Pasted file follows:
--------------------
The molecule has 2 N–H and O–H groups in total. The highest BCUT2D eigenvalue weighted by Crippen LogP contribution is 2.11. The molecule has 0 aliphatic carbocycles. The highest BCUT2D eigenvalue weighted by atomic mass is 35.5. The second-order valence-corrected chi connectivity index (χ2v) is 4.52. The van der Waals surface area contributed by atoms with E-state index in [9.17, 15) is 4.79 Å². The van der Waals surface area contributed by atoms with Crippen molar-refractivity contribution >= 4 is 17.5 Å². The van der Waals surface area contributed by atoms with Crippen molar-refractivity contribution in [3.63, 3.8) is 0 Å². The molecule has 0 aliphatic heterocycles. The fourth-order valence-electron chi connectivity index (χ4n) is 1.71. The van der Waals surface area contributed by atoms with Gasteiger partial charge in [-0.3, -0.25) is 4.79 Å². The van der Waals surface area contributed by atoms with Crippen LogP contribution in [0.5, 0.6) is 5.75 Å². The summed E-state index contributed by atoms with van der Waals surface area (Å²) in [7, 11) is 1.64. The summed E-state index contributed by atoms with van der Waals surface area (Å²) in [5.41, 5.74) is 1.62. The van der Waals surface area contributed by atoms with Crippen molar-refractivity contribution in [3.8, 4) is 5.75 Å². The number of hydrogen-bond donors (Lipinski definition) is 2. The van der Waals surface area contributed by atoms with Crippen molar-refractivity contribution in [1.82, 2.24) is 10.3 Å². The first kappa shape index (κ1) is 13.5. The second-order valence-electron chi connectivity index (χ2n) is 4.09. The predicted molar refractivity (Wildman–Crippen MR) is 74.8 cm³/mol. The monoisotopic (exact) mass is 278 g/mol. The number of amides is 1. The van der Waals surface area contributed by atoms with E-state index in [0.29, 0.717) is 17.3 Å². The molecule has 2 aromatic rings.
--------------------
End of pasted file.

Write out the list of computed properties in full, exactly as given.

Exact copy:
The molecule has 2 N–H and O–H groups in total. The highest BCUT2D eigenvalue weighted by Crippen LogP contribution is 2.11. The molecule has 0 aliphatic carbocycles. The highest BCUT2D eigenvalue weighted by atomic mass is 35.5. The second-order valence-corrected chi connectivity index (χ2v) is 4.52. The van der Waals surface area contributed by atoms with E-state index in [9.17, 15) is 4.79 Å². The van der Waals surface area contributed by atoms with Crippen molar-refractivity contribution >= 4 is 17.5 Å². The van der Waals surface area contributed by atoms with Crippen molar-refractivity contribution in [3.63, 3.8) is 0 Å². The molecule has 0 aliphatic heterocycles. The fourth-order valence-electron chi connectivity index (χ4n) is 1.71. The van der Waals surface area contributed by atoms with Gasteiger partial charge in [-0.3, -0.25) is 4.79 Å². The van der Waals surface area contributed by atoms with Crippen LogP contribution in [0.5, 0.6) is 5.75 Å². The summed E-state index contributed by atoms with van der Waals surface area (Å²) in [7, 11) is 1.64. The summed E-state index contributed by atoms with van der Waals surface area (Å²) in [5.41, 5.74) is 1.62. The van der Waals surface area contributed by atoms with Crippen molar-refractivity contribution in [3.8, 4) is 5.75 Å². The number of hydrogen-bond donors (Lipinski definition) is 2. The van der Waals surface area contributed by atoms with Crippen molar-refractivity contribution in [1.82, 2.24) is 10.3 Å². The first kappa shape index (κ1) is 13.5. The second-order valence-electron chi connectivity index (χ2n) is 4.09. The predicted molar refractivity (Wildman–Crippen MR) is 74.8 cm³/mol. The monoisotopic (exact) mass is 278 g/mol. The number of amides is 1. The van der Waals surface area contributed by atoms with E-state index in [0.29, 0.717) is 17.3 Å². The molecule has 2 aromatic rings.